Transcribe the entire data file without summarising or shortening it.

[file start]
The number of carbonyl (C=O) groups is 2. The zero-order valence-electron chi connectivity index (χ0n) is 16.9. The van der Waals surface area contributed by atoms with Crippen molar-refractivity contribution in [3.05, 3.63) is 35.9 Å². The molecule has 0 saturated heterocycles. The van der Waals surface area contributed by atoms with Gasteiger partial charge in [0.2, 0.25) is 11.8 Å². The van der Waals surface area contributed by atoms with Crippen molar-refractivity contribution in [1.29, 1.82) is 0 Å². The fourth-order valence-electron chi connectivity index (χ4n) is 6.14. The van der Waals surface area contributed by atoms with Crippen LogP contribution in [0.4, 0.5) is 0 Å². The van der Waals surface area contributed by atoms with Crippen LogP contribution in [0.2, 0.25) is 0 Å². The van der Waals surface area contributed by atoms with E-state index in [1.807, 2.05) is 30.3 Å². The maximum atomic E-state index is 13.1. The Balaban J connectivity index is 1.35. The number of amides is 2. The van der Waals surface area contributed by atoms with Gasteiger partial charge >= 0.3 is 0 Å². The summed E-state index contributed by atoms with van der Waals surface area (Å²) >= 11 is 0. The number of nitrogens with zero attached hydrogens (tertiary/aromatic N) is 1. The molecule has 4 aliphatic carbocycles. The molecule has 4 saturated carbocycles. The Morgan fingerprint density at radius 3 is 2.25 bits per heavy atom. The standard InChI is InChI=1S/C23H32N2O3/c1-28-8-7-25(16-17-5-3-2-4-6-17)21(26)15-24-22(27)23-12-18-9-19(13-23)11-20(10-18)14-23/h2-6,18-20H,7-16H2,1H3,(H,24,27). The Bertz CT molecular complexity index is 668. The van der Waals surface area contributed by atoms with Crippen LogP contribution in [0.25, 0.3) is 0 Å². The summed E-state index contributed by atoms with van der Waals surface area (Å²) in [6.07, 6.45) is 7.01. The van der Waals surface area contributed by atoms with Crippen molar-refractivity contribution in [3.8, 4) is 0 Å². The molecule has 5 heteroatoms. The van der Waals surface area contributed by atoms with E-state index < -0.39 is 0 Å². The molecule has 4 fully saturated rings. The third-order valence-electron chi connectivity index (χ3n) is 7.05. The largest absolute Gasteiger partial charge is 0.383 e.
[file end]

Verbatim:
The number of carbonyl (C=O) groups is 2. The zero-order valence-electron chi connectivity index (χ0n) is 16.9. The van der Waals surface area contributed by atoms with Crippen molar-refractivity contribution in [3.05, 3.63) is 35.9 Å². The molecule has 0 saturated heterocycles. The van der Waals surface area contributed by atoms with Gasteiger partial charge in [0.2, 0.25) is 11.8 Å². The van der Waals surface area contributed by atoms with Crippen molar-refractivity contribution in [1.29, 1.82) is 0 Å². The fourth-order valence-electron chi connectivity index (χ4n) is 6.14. The van der Waals surface area contributed by atoms with Crippen LogP contribution in [0.4, 0.5) is 0 Å². The van der Waals surface area contributed by atoms with Crippen LogP contribution in [0.2, 0.25) is 0 Å². The van der Waals surface area contributed by atoms with E-state index in [1.807, 2.05) is 30.3 Å². The maximum atomic E-state index is 13.1. The Balaban J connectivity index is 1.35. The number of amides is 2. The van der Waals surface area contributed by atoms with Gasteiger partial charge >= 0.3 is 0 Å². The summed E-state index contributed by atoms with van der Waals surface area (Å²) >= 11 is 0. The number of nitrogens with zero attached hydrogens (tertiary/aromatic N) is 1. The molecule has 4 aliphatic carbocycles. The molecule has 4 saturated carbocycles. The Morgan fingerprint density at radius 3 is 2.25 bits per heavy atom. The standard InChI is InChI=1S/C23H32N2O3/c1-28-8-7-25(16-17-5-3-2-4-6-17)21(26)15-24-22(27)23-12-18-9-19(13-23)11-20(10-18)14-23/h2-6,18-20H,7-16H2,1H3,(H,24,27). The Bertz CT molecular complexity index is 668. The van der Waals surface area contributed by atoms with Crippen LogP contribution in [0.25, 0.3) is 0 Å². The summed E-state index contributed by atoms with van der Waals surface area (Å²) in [6.07, 6.45) is 7.01. The van der Waals surface area contributed by atoms with Crippen molar-refractivity contribution in [3.8, 4) is 0 Å². The molecule has 5 heteroatoms. The van der Waals surface area contributed by atoms with E-state index < -0.39 is 0 Å². The molecule has 4 fully saturated rings. The third-order valence-electron chi connectivity index (χ3n) is 7.05. The largest absolute Gasteiger partial charge is 0.383 e.